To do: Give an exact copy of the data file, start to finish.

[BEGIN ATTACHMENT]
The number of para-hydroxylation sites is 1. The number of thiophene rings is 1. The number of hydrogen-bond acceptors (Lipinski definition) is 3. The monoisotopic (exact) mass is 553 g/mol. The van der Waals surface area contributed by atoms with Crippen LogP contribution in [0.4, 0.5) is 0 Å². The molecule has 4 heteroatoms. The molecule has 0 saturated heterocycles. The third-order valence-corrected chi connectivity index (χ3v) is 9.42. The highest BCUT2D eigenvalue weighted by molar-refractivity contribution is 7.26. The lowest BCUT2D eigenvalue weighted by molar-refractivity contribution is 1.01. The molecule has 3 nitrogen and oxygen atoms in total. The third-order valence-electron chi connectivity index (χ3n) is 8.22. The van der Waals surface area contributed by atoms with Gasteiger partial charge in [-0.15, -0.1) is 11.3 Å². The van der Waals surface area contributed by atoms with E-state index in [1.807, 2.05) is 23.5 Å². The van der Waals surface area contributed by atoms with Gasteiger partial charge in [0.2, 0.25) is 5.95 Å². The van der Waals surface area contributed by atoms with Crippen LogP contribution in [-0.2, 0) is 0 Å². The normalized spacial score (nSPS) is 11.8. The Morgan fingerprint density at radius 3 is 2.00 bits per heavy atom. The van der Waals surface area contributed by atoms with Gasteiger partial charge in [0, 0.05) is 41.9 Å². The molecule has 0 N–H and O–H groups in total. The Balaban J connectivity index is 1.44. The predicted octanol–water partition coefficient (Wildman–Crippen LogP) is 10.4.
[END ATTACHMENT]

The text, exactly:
The number of para-hydroxylation sites is 1. The number of thiophene rings is 1. The number of hydrogen-bond acceptors (Lipinski definition) is 3. The monoisotopic (exact) mass is 553 g/mol. The van der Waals surface area contributed by atoms with Crippen LogP contribution in [0.4, 0.5) is 0 Å². The molecule has 4 heteroatoms. The molecule has 0 saturated heterocycles. The third-order valence-corrected chi connectivity index (χ3v) is 9.42. The highest BCUT2D eigenvalue weighted by molar-refractivity contribution is 7.26. The lowest BCUT2D eigenvalue weighted by molar-refractivity contribution is 1.01. The molecule has 3 nitrogen and oxygen atoms in total. The third-order valence-electron chi connectivity index (χ3n) is 8.22. The van der Waals surface area contributed by atoms with Gasteiger partial charge in [-0.15, -0.1) is 11.3 Å². The van der Waals surface area contributed by atoms with E-state index in [1.807, 2.05) is 23.5 Å². The van der Waals surface area contributed by atoms with Gasteiger partial charge in [0.2, 0.25) is 5.95 Å². The van der Waals surface area contributed by atoms with Crippen LogP contribution in [-0.2, 0) is 0 Å². The normalized spacial score (nSPS) is 11.8. The Morgan fingerprint density at radius 3 is 2.00 bits per heavy atom. The van der Waals surface area contributed by atoms with Gasteiger partial charge in [0, 0.05) is 41.9 Å². The molecule has 0 N–H and O–H groups in total. The Balaban J connectivity index is 1.44. The predicted octanol–water partition coefficient (Wildman–Crippen LogP) is 10.4.